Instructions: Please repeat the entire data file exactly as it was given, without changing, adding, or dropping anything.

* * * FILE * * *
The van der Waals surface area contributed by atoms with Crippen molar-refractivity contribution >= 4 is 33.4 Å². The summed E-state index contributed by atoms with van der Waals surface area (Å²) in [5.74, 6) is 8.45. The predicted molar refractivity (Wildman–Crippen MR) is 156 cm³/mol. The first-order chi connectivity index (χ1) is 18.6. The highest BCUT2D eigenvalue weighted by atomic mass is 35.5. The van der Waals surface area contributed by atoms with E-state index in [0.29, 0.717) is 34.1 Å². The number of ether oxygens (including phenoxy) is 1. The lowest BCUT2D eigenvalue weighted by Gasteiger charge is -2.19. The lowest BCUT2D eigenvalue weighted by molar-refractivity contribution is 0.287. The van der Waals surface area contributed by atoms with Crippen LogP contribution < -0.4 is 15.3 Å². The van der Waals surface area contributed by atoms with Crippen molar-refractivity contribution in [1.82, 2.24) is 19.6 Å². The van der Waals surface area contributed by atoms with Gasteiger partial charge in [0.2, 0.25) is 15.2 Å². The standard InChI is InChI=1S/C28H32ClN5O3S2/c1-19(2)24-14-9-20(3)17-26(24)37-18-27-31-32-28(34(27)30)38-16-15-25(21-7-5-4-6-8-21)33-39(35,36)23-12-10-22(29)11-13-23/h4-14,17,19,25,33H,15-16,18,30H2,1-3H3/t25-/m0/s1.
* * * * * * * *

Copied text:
The van der Waals surface area contributed by atoms with Crippen molar-refractivity contribution >= 4 is 33.4 Å². The summed E-state index contributed by atoms with van der Waals surface area (Å²) in [5.74, 6) is 8.45. The predicted molar refractivity (Wildman–Crippen MR) is 156 cm³/mol. The first-order chi connectivity index (χ1) is 18.6. The highest BCUT2D eigenvalue weighted by atomic mass is 35.5. The van der Waals surface area contributed by atoms with E-state index in [0.29, 0.717) is 34.1 Å². The number of ether oxygens (including phenoxy) is 1. The lowest BCUT2D eigenvalue weighted by Gasteiger charge is -2.19. The lowest BCUT2D eigenvalue weighted by molar-refractivity contribution is 0.287. The van der Waals surface area contributed by atoms with Crippen LogP contribution < -0.4 is 15.3 Å². The van der Waals surface area contributed by atoms with Crippen molar-refractivity contribution in [1.82, 2.24) is 19.6 Å². The van der Waals surface area contributed by atoms with Gasteiger partial charge in [0.2, 0.25) is 15.2 Å². The standard InChI is InChI=1S/C28H32ClN5O3S2/c1-19(2)24-14-9-20(3)17-26(24)37-18-27-31-32-28(34(27)30)38-16-15-25(21-7-5-4-6-8-21)33-39(35,36)23-12-10-22(29)11-13-23/h4-14,17,19,25,33H,15-16,18,30H2,1-3H3/t25-/m0/s1.